Nets over Raptors in 7
The Raptors bigs played really well they just couldn't take it to the nets inside. Kevin Garnett looked his age, Andray Blatche is not a great help defender, and Paul Pierce is out of place defending true 4s. Then again, Truth had the series-saving block on Kyle Lowry after rotating off Amir Johnsno, so maybe it wasn't that bad for New Jersey. But the way you beat the Nets are to run, outrebound, outscore them in the paint, and generally beat them up physically. Instead, it was Joe Johnson feasting on the block and Deron Williams making big shots. Kyle Lowry has shown flashes of All-Star potential this season and did again in this series, but the Raptors just couldn't get the pace or identity they needed to compete. They desperately need a solution at small forward and need Jonas Valanciunas to take another leap.

Wizards over Bulls in 5
The Bulls just had no chance offensively. They only shot creator is D.J. Augustin, and while I love what Augustin gave Chicago this year, he just isn't a guy that can get you 35+ high usage minutes every game for a series. He's an overqualified bench guard that can make a contender very happy if paid the right salary. Joakim Noah is one of my favorite players ever, but the Wizards bigs outplayed him on the block. Joakim's strength isn't actually playing bigs one-on-one; it's his ability to control the defense, warp pick-and-rolls by bumping roll men, switching on ball handlers, clogging passing lanes, re-directing help traffic and potential cutters, and in general just mucking up the offense's normal flow. The Wizards played a simpler game and attacked the Bulls one-on-one. John Wall showed he could get to any point on the court he wanted (known in NBA lingo as "snaking" on the pick-and-roll) and he got his shooters good looks and to their credit, they canned them. Trevor Ariza is enjoying a career revival, a lot of which can be attributed to Wall's growth. For a team that blew it's high lottery pick (Otto Porter), the Wizards are a contender in the East.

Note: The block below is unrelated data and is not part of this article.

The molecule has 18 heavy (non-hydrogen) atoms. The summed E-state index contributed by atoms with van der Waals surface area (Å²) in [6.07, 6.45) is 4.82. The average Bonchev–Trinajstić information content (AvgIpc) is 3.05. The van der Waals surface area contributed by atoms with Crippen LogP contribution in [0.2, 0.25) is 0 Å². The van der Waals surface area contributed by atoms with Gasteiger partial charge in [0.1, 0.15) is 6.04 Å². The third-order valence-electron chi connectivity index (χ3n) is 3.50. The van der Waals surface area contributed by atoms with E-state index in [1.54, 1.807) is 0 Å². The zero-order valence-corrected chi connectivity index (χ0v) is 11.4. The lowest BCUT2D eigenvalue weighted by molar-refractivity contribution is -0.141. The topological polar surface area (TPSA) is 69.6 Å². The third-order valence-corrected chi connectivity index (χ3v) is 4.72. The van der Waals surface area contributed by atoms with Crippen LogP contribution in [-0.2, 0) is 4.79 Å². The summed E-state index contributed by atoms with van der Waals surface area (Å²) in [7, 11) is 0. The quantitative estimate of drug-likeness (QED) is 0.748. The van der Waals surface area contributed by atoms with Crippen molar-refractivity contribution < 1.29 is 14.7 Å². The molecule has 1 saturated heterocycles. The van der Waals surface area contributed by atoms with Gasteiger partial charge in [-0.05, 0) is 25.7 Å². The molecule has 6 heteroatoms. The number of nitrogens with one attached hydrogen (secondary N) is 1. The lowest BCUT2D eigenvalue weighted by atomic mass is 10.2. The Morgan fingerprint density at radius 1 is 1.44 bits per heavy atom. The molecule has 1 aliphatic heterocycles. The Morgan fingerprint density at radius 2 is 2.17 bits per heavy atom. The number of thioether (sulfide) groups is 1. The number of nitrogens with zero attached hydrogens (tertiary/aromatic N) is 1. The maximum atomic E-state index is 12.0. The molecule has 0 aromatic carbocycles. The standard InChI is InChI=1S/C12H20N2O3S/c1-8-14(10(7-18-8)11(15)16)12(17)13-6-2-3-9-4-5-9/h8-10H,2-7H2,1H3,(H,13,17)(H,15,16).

Wizards over Pacers in 6
Does anyone still believe in the Pacers? If Jeff Teague can drive the Pacers' guards batty, so can John Wall. Bradley Beal is no Kyle Korver, but he's still a respectable shooter. The Wizards' bigs aren't the shooting threat that the Hawks presented with Paul Milsap, Pero Antic, and Mike Stott bombing away, but they will present issues on the block for the aforementioned thin Pacers frontcourt. If Roy Hibbert doesn't find himself (I think it's something extra-curricular), I think the Pacers will find themselves in Washington down 3-2 for a game 6. That's a scenario they need to avoid.

Heat over Nets in 6
I actually think the Heat won't have this much trouble, but I'm giving a regular season sweep and the presence of the Nets' vets the benefit of the doubt. The Heat will be fine playing against the Nets' small lineup and should be able to hold their own on the boards (a traditional Heat weakness). If Paul Pierce and Kevin Garnett couldn't beat this Heat team with Rondo, Ray, and Doc in Boston, I see no path to them winning this series.